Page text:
Let me just add a final word: It has always been my point of view that workers themselves know better than anybody else or any sort of group or organisation what's good for them and what their interests are. I don't write or speak for them, neither am I (or have I ever been) inclined to act as vanguard groups always do, namely: to tell them from the height of some ivory tower what's "wrong" with their action and ideas, what they should do to win, or that sort of absurd chatter. I have never sold leaflets or papers on a picketline or to sit-down strikers because I know too well that struggling workers have more important things to do than read an outsider's comment upon what they should do or what they keep forgetting to do. I never gave any worker any advice how to act. I never taught or preached and I always tried to learn from workers. And this, my dear Sir, is the big difference between someone like me and any trade union official. The interesting pamphlet 1 "A year of our lives. A colliery in the great coal strike 1984/85" contains a "Strike newsletter no. 1" with you signing as the author. As anybody can see it is not the rank and file that begins to speak here, but it's union officials adressing the miners and telling them what's good for them. That's the style you prefer! That's the arrogant and ill-founded attitude of "we as a trade union know what's good for miners and without us they would be lost anyway". After a lifetime of being linked up with the labour movement (and not only the Dutch one), after a long time of studying class conflicts, and after many visits to Great Britain I do not pretend to know everything about the British working class. I leave this silly business of "I know all about it and everybody else not agreeing with me just shows his wanton ignorance of class history" to others.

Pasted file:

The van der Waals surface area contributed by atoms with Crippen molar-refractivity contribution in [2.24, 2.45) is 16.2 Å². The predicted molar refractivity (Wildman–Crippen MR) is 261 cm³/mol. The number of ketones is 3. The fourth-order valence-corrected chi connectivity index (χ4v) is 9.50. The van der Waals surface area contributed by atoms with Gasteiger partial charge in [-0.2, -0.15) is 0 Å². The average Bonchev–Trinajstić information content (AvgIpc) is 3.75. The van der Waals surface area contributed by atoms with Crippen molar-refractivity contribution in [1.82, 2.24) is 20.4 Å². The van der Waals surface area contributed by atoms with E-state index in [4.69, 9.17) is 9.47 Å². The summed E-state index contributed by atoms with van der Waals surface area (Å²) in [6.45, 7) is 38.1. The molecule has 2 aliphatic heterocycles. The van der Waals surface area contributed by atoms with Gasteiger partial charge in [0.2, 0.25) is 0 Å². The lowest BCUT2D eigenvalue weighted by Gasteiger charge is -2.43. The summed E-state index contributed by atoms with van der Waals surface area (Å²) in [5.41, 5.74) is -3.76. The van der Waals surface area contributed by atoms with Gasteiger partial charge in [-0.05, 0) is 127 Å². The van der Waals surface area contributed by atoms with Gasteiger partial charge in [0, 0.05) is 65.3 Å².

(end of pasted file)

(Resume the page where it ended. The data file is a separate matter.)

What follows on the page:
Sincerely yours,

Cajo Brendel



12 years 10 months ago

In reply to by

Submitted by Steven. on August 1, 2011

Dave Douglass sent us an e-mail asking us to add that this debate did not end here: he replied to this in his pamphlet All Power to the Imagination, which is available for £5 from Class War or himself.


8 years 1 month ago

In reply to by

Submitted by rat on May 17, 2016

I love the quote Cajo Brendel uses in this text:

[the unions do not...] 'represent the whole class of workers as working men but rather are charged with the office of keeping the human part of the capitalists' machinery in good working order and freeing it from any grit of discontent'.

William Morris. 1885.